The Saskatchewan government’s 2020-21 budget will be spending $14.15 billion, an increase of 3.1 per cent from a year ago, but the full picture as to how they will pay for it will be announced later.
Finance Minister Donna Harpauer unveiled the spending details of the 2020-21 budget in the legislature this afternoon, however Saskatchewan and Canada’s rapidly changing economic outlook has resulted in unanticipated changes to Saskatchewan’s revenue forecasts.
Harpauer admitted the province considered delaying the full budget as other jurisdiction have, but the provincial government wanted to provide some stability through setting out their spending priorities.
“We considered doing the same but have decided to proceed with the budget estimates so that vital spending in healthcare and education, and in other areas, can proceed. This will provide stability and much needed new spending at the start of the fiscal year,” she said during a teleconference earlier today.
“Our province has a very strong cash position of $1.3 billion, so we are well positioned to manage through this challenging time and provide additional resources to address the health and economic challenges of COVID-19 as required.”
The scaled-back budget contains a 3.1 per cent increase from spending a year ago, but the most pressing financial commitment was an additional 3.9 per cent or a total of $5.7 billion for healthcare spending.
“It is vital that our health care funding flows and that our infrastructure investment is in place to help Saskatchewan’s economy,” Harpauer said.
She noted that the impact of the COVID-19 pandemic is unknown, but she is hopefully that the precautionary initiatives being taken across the province will help mute the impact of the outbreak.
“Hopefully our proactive decisions that we’ve made here in Saskatchewan, as well as across Canada, will work. And the whole rationale behind the policy decisions that have been made very quickly have been made on the advice of the respective public health officers who are on top of this and are doing great work.”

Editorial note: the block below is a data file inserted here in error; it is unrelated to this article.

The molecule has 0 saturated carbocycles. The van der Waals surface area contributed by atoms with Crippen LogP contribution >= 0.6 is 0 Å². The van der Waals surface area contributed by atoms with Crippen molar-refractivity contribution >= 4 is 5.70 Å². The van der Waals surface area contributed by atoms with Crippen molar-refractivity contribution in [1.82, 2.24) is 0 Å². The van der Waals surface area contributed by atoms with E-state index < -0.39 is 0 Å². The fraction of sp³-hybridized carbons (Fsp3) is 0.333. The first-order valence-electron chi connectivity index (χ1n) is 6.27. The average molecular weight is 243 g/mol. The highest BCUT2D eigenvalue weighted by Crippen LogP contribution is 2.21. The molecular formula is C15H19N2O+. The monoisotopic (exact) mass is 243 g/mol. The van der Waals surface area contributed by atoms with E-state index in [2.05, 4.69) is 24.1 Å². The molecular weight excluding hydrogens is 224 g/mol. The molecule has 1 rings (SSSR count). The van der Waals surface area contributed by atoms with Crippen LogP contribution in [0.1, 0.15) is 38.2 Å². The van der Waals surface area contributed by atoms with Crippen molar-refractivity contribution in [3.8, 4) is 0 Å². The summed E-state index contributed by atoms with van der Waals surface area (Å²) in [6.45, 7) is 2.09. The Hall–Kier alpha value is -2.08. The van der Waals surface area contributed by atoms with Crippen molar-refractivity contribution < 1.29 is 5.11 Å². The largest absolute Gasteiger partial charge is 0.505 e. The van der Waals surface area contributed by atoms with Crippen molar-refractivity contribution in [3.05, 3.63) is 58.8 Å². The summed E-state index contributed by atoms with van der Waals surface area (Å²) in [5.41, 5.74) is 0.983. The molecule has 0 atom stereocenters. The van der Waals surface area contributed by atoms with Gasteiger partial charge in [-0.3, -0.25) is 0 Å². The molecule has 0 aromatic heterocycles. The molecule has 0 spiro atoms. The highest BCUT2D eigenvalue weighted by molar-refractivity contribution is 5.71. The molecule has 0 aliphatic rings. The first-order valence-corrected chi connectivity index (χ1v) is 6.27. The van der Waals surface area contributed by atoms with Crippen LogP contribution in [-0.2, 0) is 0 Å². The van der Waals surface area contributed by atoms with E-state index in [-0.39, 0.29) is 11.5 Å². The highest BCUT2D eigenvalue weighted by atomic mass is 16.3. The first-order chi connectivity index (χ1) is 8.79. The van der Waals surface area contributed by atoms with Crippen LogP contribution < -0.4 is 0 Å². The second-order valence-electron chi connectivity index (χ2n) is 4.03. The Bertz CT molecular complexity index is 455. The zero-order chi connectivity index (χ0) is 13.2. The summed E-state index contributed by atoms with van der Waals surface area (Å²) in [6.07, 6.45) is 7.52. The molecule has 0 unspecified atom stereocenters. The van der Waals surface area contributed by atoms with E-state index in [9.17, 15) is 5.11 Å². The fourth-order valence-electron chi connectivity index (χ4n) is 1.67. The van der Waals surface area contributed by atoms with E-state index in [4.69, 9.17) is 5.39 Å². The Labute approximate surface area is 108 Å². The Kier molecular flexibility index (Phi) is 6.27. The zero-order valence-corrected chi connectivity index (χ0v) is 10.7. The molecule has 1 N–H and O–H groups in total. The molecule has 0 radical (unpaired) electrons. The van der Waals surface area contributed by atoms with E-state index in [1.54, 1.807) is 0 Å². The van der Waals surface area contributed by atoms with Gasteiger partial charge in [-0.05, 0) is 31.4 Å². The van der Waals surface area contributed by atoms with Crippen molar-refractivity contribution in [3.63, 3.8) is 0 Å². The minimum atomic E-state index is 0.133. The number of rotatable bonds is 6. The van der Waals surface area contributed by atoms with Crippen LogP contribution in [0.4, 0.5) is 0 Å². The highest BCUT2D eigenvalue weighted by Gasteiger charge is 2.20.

“The idea is that if we can self isolate and have just slow numbers and not have a catastrophic spike, then it won’t tax the health system quite so much. At least so far we’ve been lucky I guess in that anybody who is positive is self-isolating, so that isn’t taxing the health system.”
“That’s not to say we won’t have some that will be hospitalized. I anticipate at some point we probably will. What will make or break whether the health care system can bare it as kind of business as usual, because we always have flu’s and pneumonia’s and all of that, is if there is a spike. And we are trying through all of the policies of distancing, of closing certain things, of limiting crowd size, of having that be sort of a consistent lower number maybe for a longer period of time rather than a catastrophic thousand in a day which is where the healthcare system will be taxed.”
She was also insistent that increased taxation to recover lost revenues is not their preferred method of dealing with the upcoming deficit. Harpauer noted that in past budgets the Saskatchewan Party has restructured the provincial budget away from relying on volatile non-renewable resources. This allowed the province to record a small surplus in the last budget, and also allowed for and accumulation of cash so the province can weather the storm.
“I’m not sure that we need to restructure right away or re-look at it. We’re going to go into a deficit position because of this situation. But it is very unusual. And I think it’s going to be more critical than ever to keep our economy as strong as we can, and that’s going to be going forward with incentives that’s in this budget, maybe future incentives to stimulate the economy. Every single tax effects the economy in some manner and we fully recognize that. And so in this budget, I’m very confident within the next fiscal year we wouldn’t be revisiting the tax for any increases.